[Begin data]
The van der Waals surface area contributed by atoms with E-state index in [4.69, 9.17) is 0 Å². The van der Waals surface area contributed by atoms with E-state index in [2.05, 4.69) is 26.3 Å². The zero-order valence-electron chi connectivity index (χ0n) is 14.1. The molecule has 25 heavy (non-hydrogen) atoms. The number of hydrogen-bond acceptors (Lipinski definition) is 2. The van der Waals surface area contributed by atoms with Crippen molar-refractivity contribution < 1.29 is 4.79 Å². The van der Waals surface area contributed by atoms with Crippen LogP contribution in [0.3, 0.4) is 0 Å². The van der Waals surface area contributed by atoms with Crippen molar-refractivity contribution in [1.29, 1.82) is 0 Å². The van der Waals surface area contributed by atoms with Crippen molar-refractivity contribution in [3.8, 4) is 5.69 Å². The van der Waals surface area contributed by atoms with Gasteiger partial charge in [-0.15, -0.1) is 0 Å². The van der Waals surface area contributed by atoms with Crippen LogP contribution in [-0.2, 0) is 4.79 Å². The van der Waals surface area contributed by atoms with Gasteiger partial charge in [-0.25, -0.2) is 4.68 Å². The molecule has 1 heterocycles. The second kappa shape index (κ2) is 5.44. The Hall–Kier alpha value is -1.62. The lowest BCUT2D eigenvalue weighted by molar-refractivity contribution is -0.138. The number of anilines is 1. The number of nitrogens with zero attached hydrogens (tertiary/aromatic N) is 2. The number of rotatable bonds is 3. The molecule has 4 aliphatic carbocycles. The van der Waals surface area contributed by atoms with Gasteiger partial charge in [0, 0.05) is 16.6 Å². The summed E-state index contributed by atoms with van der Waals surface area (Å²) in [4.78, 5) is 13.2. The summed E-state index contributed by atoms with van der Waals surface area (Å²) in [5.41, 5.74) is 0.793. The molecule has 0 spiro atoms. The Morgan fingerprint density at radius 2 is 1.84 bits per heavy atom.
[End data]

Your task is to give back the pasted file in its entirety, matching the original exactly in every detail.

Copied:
The van der Waals surface area contributed by atoms with E-state index in [4.69, 9.17) is 0 Å². The van der Waals surface area contributed by atoms with E-state index in [2.05, 4.69) is 26.3 Å². The zero-order valence-electron chi connectivity index (χ0n) is 14.1. The molecule has 25 heavy (non-hydrogen) atoms. The number of hydrogen-bond acceptors (Lipinski definition) is 2. The van der Waals surface area contributed by atoms with Crippen molar-refractivity contribution < 1.29 is 4.79 Å². The van der Waals surface area contributed by atoms with Crippen LogP contribution in [0.3, 0.4) is 0 Å². The van der Waals surface area contributed by atoms with Crippen molar-refractivity contribution in [1.29, 1.82) is 0 Å². The van der Waals surface area contributed by atoms with Crippen molar-refractivity contribution in [3.8, 4) is 5.69 Å². The van der Waals surface area contributed by atoms with Gasteiger partial charge in [-0.15, -0.1) is 0 Å². The van der Waals surface area contributed by atoms with Crippen LogP contribution in [-0.2, 0) is 4.79 Å². The van der Waals surface area contributed by atoms with Gasteiger partial charge in [-0.25, -0.2) is 4.68 Å². The molecule has 1 heterocycles. The second kappa shape index (κ2) is 5.44. The Hall–Kier alpha value is -1.62. The lowest BCUT2D eigenvalue weighted by molar-refractivity contribution is -0.138. The number of anilines is 1. The number of nitrogens with zero attached hydrogens (tertiary/aromatic N) is 2. The number of rotatable bonds is 3. The molecule has 4 aliphatic carbocycles. The van der Waals surface area contributed by atoms with Gasteiger partial charge in [0, 0.05) is 16.6 Å². The summed E-state index contributed by atoms with van der Waals surface area (Å²) in [4.78, 5) is 13.2. The summed E-state index contributed by atoms with van der Waals surface area (Å²) in [5.41, 5.74) is 0.793. The molecule has 0 spiro atoms. The Morgan fingerprint density at radius 2 is 1.84 bits per heavy atom.